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Rowan Boys Coach of the Year: Carson’s Brian Perry

By Mike London


SALISBURY — People probably are tired of hearing how good a basketball league the 10-team South Piedmont Conference was in 2015-16, but it was as awesome as the hype.
The SPC included the state’s top-rated player in the Class of 2017 (Robinson’s Lavar Batts Jr.) and the state’s top-rated player in the Class of 2018 (Concord’s Rechon Black). When Phenom Hoop Report releases 2019 rankings, Cox Mill’s Wendell Moore, already offered by UNC, might top that list.
Robinson and Concord were ranked among 3A’s elite all season, while Cox Mill made appearances in the top 10. Hickory Ridge was so good it gave Robinson and Concord fits. Central Cabarrus and Northwest Cabarrus were well above average 3A squads.
Cox Mill eliminated Northwest Cabarrus from the state playoffs in the second round, while Robinson knocked out Hickory Ridge in the second round and Cox Mill in the fourth round on its way to the 3A state championship.
“I’ve never seen any league like the SPC was this season,” Carson coach Brian Perry said. “So many talented individuals and so many high-caliber teams. We do feel pretty good about our season. We finished in the upper half of the league. That was a good accomplishment.”
Perry may be the first coach in history to be honored for a 13-13 season and a fifth-place team, but many agreed that he and his team did a commendable job. His fellow coaches voted him SPC Coach of the Year and the Salisbury Post is recognizing him as Rowan County Coach of the Year.
It’s the first county coaching accolade for Perry, which means it’s also the first for the Carson boys program. Carson has been in business 10 seasons, and Perry has been around since opening day.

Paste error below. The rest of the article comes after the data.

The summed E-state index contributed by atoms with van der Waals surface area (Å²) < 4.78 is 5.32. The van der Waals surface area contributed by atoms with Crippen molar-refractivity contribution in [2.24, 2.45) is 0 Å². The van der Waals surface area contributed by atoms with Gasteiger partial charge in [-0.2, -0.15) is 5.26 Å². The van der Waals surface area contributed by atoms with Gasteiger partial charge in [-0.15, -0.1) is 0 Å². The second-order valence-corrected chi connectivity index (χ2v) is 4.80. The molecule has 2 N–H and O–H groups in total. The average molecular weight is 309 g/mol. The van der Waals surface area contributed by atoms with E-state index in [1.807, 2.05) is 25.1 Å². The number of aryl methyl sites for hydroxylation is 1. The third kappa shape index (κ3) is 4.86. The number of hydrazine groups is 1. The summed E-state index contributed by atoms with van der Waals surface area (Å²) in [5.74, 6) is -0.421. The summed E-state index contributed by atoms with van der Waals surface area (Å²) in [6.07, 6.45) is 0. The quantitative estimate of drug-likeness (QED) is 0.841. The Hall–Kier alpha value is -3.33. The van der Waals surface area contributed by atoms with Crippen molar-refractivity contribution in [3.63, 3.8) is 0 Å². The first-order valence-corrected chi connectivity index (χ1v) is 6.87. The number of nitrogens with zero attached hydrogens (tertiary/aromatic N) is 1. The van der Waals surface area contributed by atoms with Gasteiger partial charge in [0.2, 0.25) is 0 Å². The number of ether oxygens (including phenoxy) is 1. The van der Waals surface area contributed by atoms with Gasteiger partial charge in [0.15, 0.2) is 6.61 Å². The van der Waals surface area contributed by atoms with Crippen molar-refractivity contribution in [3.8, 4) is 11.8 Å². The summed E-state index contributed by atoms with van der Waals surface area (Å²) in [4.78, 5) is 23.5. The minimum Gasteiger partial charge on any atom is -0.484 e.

Perry was a star player at East Rowan, earning first team all-county honors in 1990 and 1991. He played for Catawba and gained experience on a high school bench as one of Mike Gurley’s West Rowan assistants before being hired at Carson.
Carson is currently riding an 11-game winning streak in county games since losing to North Rowan in the 2014 Sam Moir Christmas Classic. Carson would’ve been an underdog if it had played North Rowan this season and if there had been a meeting with Salisbury it would’ve been a tossup, but Carson won all the county games on its schedule. The Cougars were 8-0 against West, East and South Rowan.
Perry’s career coaching record is 114-144, but that includes lean years — 3-21, 6-18, 12-15 — when the program was getting started. Perry’s lifetime record may never overcome those early years, but he hung in there. He’s 93-90 over the last seven seasons.
“When all your kids are new kids, it’s tough, but it’s different now,” Perry said. “Now we’ve got older kids who know what we want and they help bring the younger guys along.”
In the preseason, Perry was cautious. His two top scorers from 2014-15 — Marquez McCain and Jonathan Rucker were gone — and he knew from summer camps how difficult the league was going to be.
The season got off to a racehorse start — an 89-81 shootout win against visiting Davie, a pretty good 4A squad with a lot of veterans.